EFail mitigations for S/MIME
martijn.list at gmail.com
Thu May 17 09:16:37 CEST 2018
On 17-05-18 08:10, Andre Heinecke wrote:
> On Wednesday, May 16, 2018 4:15:45 PM CEST martijn.list wrote:
>> On 15-05-18 14:31, Andre Heinecke wrote:
>>> - Any hash over the plaintext.
>>> To get such a hash we can most easily use a signature, regardless of any
>>> in the signature. The hash does not need to be encrypted.
>>> If we have no hash we won't offer to save a decrypted file from a GUI or
>>> it in an HTML enabled mail client. This would disallow encrypt, then sign
>>> schemes but in practice everyone uses sign then encrypt anyway.
>> Adding a hash will not help in the general case because other S/MIME
>> clients will not support it.
> I don't propose to extend the standard. I would only reuse the the hash of a
> multipart/signed part in an S/MIME mail or from a signature in the case of
>> I have done some experiments with the "Generic exfiltration" attack and
>> have been able to replicate the attack. Injecting new blocks is easy.
>> However after every injected block, there is a block of random data.
>> This block of random data can be used to detect whether the message was
>> attacked with EFAIL in most cases. The S/MIME RFCs strongly suggest that
>> every MIME part should be 7-bit. If a decrypted message therefore
>> contains data > 127 or < 32 excluding CR/LF/TAB, the message might have
>> been injected with additional blocks. For the "Generic exfiltration"
>> EFAIL attack, you need at least 2 blocks of data so there will be at
>> least 32 bytes of random data. The changes that all those bytes fall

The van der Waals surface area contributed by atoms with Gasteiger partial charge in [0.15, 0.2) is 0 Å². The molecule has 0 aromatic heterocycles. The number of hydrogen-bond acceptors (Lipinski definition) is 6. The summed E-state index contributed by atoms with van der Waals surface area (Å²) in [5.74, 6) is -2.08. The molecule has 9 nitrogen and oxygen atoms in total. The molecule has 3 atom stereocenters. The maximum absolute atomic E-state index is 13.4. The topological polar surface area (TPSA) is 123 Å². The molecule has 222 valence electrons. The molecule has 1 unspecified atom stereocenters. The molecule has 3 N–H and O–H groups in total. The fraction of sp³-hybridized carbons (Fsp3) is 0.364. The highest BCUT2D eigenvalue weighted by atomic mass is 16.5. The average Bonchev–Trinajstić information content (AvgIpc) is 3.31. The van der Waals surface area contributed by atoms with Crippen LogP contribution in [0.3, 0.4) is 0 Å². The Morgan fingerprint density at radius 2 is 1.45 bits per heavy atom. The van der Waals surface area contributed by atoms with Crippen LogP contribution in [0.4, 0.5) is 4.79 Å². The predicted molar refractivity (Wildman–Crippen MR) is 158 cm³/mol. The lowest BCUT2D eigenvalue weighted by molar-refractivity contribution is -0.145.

>> within the 7-bit range is slim so I think this check would work to
>> detect most (if not all) EFAIL attacks. The only problem you might run
>> into is if a sender encrypted a message containing 8-bit characters
>> (i.e., the message was not canonicalized to 7-bit).
>> I have written a short blog item about this here
>> Any comments on whether this will work?
> From your blog it sounds like this is only specified for multipart/signed
> inside the encrypted part. If it is signed can't you just check the signature
> and only show the signed parts?
No it works for general content types. The multipart/signed content type
was only used for the example.
You can modify a block (16 bytes in case of AES128) without introducing
a random block. Inserting a new block however will introduce a random
block after the inserted block. For an attack you need at least two
blocks (probably a lot more) so there is plenty of random data in the
Because the attacker can modify the decrypted MIME, it is possible to
remove the multipart/signed content type. For example by adding a number
of newlines. The final decrypted message is therefore no longer a signed
message so checking the signature will not work in the general case.
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